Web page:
We believe the county should pursue implementing some kind of growth program for local recreation offerings. While it doesn’t have to follow the details of the proposed master plan, any recreation plan should include:
• a soccer complex with lighted fields and convenient parking.
• a tennis complex with lighted courts and instruction programs.
• an aquatic center with indoor and outdoor pools and diving platforms.
• additional baseball/softball fields with adequate parking.
• walking and biking trails.
The time to start planning for these facilities is now. When the next SPLOST rolls around, a greater portion of that tax should be used to build the necessary facilities.
In the meantime, the county should begin acquiring the necessary land on which to build these recreation parks.
It won’t be cheap, but we believe voters will approve using the SPLOST to help pay the costs in 2004.

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Column
By Mike Buffington
The Jackson Herald
May 01, 2002

What’s the fuss about pop star’s death?
I know I’m getting old and not “with it” as much as I used to be. But as a professional observer of society, government and business, I do try to keep up with some of the latest “in” trends.
But I must have been sleeping in the 1990s because I apparently missed out on the cultural underpinnings of hip-hop and rap music.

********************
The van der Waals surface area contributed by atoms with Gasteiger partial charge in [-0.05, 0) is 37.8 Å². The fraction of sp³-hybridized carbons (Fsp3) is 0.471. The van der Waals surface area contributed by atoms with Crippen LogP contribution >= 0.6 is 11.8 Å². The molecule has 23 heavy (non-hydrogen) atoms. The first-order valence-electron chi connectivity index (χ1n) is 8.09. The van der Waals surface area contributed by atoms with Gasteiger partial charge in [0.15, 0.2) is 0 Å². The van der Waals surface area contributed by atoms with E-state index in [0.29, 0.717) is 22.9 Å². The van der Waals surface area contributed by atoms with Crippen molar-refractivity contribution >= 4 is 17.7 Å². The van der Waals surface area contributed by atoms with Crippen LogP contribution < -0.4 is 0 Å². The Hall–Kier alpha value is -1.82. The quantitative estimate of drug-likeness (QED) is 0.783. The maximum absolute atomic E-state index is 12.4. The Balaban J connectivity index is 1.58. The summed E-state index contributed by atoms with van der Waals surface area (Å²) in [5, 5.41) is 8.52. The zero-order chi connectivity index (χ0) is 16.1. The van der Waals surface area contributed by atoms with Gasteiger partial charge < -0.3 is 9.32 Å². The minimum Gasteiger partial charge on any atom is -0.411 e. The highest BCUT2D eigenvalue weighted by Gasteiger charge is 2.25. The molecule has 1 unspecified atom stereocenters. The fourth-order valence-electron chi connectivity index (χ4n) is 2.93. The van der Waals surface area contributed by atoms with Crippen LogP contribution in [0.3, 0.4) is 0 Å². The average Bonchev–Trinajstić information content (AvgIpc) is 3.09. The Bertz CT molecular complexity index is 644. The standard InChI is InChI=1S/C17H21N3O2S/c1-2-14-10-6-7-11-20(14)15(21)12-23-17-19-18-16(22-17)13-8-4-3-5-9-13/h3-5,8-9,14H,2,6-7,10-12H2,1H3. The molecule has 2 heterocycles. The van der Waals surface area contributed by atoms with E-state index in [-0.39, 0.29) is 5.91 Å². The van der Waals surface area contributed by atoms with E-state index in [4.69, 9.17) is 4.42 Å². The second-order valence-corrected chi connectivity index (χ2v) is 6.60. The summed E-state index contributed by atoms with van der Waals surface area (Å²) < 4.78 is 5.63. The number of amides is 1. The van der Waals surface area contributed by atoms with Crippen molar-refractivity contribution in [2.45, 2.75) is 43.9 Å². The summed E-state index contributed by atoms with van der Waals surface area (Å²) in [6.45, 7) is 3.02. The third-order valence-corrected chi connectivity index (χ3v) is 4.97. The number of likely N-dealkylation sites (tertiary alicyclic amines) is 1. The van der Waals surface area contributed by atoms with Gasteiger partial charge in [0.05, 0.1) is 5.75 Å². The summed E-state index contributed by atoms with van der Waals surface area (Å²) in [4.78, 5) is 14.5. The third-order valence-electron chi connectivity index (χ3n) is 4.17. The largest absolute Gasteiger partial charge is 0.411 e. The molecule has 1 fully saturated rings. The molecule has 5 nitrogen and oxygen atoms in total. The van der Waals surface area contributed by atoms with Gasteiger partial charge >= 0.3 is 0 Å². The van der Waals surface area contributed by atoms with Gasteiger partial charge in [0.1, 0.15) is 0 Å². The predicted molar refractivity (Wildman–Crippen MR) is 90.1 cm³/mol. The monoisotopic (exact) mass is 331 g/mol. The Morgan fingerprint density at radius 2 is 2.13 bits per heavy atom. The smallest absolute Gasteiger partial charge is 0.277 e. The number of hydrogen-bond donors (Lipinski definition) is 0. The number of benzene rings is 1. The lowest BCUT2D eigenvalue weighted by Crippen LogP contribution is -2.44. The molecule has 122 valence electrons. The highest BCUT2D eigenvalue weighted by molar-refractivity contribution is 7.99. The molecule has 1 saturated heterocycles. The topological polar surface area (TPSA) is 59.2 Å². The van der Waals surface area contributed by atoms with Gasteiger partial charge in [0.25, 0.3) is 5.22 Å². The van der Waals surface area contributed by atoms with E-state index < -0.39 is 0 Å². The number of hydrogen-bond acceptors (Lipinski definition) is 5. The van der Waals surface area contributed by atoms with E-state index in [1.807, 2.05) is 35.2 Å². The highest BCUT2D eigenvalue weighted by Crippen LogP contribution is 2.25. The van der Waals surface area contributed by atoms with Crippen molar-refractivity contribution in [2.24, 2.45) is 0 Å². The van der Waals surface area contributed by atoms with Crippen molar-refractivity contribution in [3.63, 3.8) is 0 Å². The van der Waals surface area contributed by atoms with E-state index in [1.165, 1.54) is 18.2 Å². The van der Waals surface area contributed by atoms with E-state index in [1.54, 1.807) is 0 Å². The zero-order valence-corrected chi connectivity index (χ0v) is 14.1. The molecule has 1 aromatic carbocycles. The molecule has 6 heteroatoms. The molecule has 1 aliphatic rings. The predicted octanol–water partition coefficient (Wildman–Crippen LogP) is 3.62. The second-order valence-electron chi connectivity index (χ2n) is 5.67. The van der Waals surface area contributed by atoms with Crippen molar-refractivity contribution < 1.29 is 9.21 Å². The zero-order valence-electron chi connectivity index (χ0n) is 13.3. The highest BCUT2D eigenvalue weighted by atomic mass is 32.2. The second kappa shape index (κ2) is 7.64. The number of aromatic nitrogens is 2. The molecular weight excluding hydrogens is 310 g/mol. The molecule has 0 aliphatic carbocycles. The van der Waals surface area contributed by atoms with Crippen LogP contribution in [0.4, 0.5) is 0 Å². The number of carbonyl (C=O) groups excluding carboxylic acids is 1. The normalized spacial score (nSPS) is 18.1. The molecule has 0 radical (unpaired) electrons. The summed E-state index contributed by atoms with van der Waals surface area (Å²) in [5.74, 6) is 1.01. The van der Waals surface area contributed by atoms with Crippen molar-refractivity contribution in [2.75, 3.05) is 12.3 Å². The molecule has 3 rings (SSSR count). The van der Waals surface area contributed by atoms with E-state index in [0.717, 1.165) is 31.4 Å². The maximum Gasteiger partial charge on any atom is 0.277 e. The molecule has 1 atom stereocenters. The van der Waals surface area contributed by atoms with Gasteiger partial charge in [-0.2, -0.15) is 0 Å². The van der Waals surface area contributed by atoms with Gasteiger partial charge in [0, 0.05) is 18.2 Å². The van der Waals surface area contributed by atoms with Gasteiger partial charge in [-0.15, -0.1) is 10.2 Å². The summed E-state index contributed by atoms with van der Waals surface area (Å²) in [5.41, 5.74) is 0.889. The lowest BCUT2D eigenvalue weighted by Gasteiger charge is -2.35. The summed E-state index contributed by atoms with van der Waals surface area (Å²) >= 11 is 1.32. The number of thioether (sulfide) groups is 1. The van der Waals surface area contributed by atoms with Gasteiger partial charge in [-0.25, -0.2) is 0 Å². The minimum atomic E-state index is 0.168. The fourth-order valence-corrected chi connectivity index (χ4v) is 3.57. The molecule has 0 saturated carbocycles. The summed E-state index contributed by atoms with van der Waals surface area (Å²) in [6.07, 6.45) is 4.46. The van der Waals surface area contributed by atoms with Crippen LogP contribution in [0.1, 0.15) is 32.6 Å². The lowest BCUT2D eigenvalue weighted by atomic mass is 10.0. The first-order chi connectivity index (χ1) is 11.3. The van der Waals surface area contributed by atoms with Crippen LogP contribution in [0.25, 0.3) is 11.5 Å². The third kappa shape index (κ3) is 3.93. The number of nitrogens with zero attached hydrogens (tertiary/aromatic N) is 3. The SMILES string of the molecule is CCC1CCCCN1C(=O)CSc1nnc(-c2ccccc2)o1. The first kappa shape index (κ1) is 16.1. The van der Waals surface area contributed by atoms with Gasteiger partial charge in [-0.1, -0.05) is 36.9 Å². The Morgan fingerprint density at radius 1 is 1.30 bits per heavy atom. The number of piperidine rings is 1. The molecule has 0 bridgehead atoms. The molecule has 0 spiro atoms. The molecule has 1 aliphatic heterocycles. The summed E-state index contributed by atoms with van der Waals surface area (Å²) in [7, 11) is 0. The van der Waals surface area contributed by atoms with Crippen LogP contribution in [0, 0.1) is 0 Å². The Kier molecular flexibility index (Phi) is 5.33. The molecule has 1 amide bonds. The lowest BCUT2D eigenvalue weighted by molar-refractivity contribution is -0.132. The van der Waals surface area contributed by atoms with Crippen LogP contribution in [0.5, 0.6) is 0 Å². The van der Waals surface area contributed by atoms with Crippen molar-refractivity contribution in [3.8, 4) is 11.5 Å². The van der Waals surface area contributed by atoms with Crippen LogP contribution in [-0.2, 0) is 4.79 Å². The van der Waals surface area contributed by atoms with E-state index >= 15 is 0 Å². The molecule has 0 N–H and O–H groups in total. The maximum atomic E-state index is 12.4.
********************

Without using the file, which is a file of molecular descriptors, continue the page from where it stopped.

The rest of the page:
So will someone please explain to me who was Lisa “Left Eye” Lopes and why did her death in a car crash last week put the Atlanta media into a frenzy of hero-worshipping news coverage? Not since the deaths of John Lennon and Elvis have I seen such media coverage of a pop singer’s untimely death.
As far as I can determine, Miss Lopes was not a musical revolutionary.
The Beatles were a music revolution.
Elvis’ music was revolutionary.
Michael Jackson’s music was (maybe still is) revolutionary.
But what did Miss Lopes do in her music that caused her death to earn several pages of news coverage? Not even the death of a head of state generates that much ink.
That is not to say that her death should be ignored, or that it wasn’t tragic. Any death is tragic, especially if it is of someone so young.
But there’s something going on here that I just can’t grasp.
For one thing, Miss Lopes’s comments about the 1994 arson of her boyfriend’s mansion were loony. (They had a fight, she set his house on fire.)
“We need that kind of attention. Even though the fire was a terrible thing, we needed that. That helped us sell a couple of million records. And that’s good. We like the hype that controversy and drama generate.”
Burn a house, sell a record. Some philosophy for life.